There are jokes placed in the names of some characters too, which only the adults watching in the Nineties would have understood. “Rotten” Rose Scargill (Siobhan Fogarty) – Marian’s best frenemy – of course takes her surname from Arthur Scargill, the 1980s leader of the National Union of Mineworkers who squared off against Prime Minister Margaret Thatcher in the Miner’s Strike of 1984-5. It’s a clever political gag, but you have to have the context to understand it. Both the best friend of the wide-eyed idealist Marian, and her worst enemy, the inference is that while Scargill the miner’s leader may have had the best interests of the poor and oppressed at heart, ultimately, he may have been the kind of friend they could have done without.

A similar but less politically charged gag can be seen in the name of a wandering peasant who fulfils the Baldrick role in the show, being regularly punched and hit with things to comic effect – hey, that panto vibe comes through in physical slapstick, as well as suddenly breaking into song and throwing wanton anachronisms around like truncheons at a demonstration.

While none of the kids watching Maid Marian and Her Merry Men would have batted an eye at the filthy yokel being named “Nigel Pargetter,” any grown-ups who listened to The Archers on the radio would have got more than a chuckle out of it, causing their progeny to look at them like they’d just exploded embarrassingly all over the lounge carpet.

Other characters too had names familiar to grown-ups, including Clough – a reference to outspoken football manager Brian Clough (Yes, we know it’s been 30 years. Google is your friend), and even the Beast of Bolsover – the nickname of a firebrand, give-no-damns Labour MP named Dennis Skinner (who really IS worth Googling), but which were usually accepted by the kids as just names of characters in their funny show about Maid Marian.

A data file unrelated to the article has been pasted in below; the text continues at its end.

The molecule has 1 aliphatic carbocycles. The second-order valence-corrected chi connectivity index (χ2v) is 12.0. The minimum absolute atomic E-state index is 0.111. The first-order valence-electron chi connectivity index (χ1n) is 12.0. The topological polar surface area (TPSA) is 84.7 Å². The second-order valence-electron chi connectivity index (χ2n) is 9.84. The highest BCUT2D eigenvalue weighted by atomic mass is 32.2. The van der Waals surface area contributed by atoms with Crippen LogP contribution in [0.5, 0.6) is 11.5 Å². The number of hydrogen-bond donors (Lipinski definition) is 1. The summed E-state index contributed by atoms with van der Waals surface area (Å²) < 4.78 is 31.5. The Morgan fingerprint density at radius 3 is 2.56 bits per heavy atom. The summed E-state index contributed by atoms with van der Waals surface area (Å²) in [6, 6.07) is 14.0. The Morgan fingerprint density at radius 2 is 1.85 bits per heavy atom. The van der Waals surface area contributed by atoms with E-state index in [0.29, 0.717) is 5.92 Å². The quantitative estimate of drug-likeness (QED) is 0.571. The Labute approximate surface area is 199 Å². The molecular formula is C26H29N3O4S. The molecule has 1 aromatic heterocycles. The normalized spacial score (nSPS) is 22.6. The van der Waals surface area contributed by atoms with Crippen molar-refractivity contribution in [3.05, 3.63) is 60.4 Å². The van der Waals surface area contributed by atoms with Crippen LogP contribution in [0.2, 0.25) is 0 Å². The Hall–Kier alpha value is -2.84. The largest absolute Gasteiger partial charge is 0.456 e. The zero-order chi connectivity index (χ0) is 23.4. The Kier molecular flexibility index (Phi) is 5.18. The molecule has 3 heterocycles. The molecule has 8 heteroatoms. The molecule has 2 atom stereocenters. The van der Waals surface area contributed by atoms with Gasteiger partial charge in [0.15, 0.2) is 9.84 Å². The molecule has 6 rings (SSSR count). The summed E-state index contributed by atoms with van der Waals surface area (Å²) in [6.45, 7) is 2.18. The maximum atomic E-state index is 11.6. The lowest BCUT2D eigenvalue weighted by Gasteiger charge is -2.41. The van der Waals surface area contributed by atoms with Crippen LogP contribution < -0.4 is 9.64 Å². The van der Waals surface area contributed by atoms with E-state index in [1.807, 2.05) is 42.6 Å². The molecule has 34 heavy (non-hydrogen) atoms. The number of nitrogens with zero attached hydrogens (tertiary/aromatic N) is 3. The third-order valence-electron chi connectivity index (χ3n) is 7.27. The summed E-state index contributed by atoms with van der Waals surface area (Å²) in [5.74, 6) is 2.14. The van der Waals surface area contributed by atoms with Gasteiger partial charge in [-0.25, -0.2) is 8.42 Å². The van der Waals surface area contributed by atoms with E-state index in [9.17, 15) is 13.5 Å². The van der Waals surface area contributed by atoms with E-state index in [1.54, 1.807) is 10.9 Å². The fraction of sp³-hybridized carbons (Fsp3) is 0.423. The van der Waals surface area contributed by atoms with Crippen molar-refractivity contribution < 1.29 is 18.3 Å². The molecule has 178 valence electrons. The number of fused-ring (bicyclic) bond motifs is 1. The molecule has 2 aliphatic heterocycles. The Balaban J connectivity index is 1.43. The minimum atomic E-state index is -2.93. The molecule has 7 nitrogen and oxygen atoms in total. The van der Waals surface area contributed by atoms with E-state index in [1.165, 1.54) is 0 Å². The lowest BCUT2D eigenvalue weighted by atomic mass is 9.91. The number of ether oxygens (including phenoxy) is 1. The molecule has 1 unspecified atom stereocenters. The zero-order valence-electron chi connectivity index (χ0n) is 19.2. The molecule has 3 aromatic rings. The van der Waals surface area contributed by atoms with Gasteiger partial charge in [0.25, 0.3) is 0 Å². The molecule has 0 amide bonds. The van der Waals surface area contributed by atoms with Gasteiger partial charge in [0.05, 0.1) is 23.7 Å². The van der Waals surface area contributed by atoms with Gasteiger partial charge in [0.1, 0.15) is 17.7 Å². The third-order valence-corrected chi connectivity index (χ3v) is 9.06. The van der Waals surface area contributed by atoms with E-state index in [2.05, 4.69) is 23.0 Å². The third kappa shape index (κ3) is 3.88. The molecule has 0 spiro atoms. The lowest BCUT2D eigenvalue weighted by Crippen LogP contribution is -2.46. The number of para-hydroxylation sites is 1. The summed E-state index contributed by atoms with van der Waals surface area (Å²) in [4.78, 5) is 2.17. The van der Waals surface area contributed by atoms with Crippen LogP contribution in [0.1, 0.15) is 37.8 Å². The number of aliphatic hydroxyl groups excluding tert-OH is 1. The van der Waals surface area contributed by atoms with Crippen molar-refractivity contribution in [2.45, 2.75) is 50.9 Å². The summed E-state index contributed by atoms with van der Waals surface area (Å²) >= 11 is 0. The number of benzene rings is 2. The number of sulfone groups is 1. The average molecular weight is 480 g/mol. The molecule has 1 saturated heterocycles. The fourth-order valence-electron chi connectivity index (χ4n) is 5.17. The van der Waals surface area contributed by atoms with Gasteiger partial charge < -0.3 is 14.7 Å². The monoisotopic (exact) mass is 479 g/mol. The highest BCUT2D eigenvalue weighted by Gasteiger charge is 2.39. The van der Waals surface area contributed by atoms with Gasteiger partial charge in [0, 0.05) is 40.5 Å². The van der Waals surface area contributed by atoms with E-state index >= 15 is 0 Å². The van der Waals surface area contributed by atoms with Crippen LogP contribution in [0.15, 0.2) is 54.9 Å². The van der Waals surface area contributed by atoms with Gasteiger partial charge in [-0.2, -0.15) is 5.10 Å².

That multi-layered approach to providing entertainment for whoever might be watching was key to the success of Maid Marian and Her Merry Men, and, as we said at the start, the show stands up well even to this day, because a) it riffs comically and cleverly off an ‘accepted’ version of the Robin Hood myth, b) its central twist is both still satirical and funny, c) it’s peppered with gags, ranging from the gloriously puerile and childish through to the sophisticated, clever and politically poignant, and above all, d) it’s still an enormously energetic, engaging, fun way to spend a handful of your lifetime. There are four seasons of Maid Marian and Her Merry Men, and while you might expect it to get tired and tedious relatively quickly, give it a re-watch today and you’ll be surprised how fast, how furious, how downright funny it is – and how quickly and happily you can lose a day in a binge watch.

Old School, New Term. Stream 1000s of classic children's TV episodes and get 50% off for 3 months in the BritBox Winter Sale.

Tony lives in a cave of wall-to-wall DVDs and Blu-Rays somewhere fairly nondescript in Wales, and never goes out to meet the "Real People". Who, Torchwood, Sherlock, Blake, Treks, Star Wars, obscure stuff from the 70s and 80s and comedy from the dawn of time mean he never has to. By day, he runs an editing house, largely as an excuse not to have to work for a living. He's currently writing a Book. With Pages and everything. Follow his progress at FylerWrites.co.uk

No comments:

Post a Comment

Post Top Ad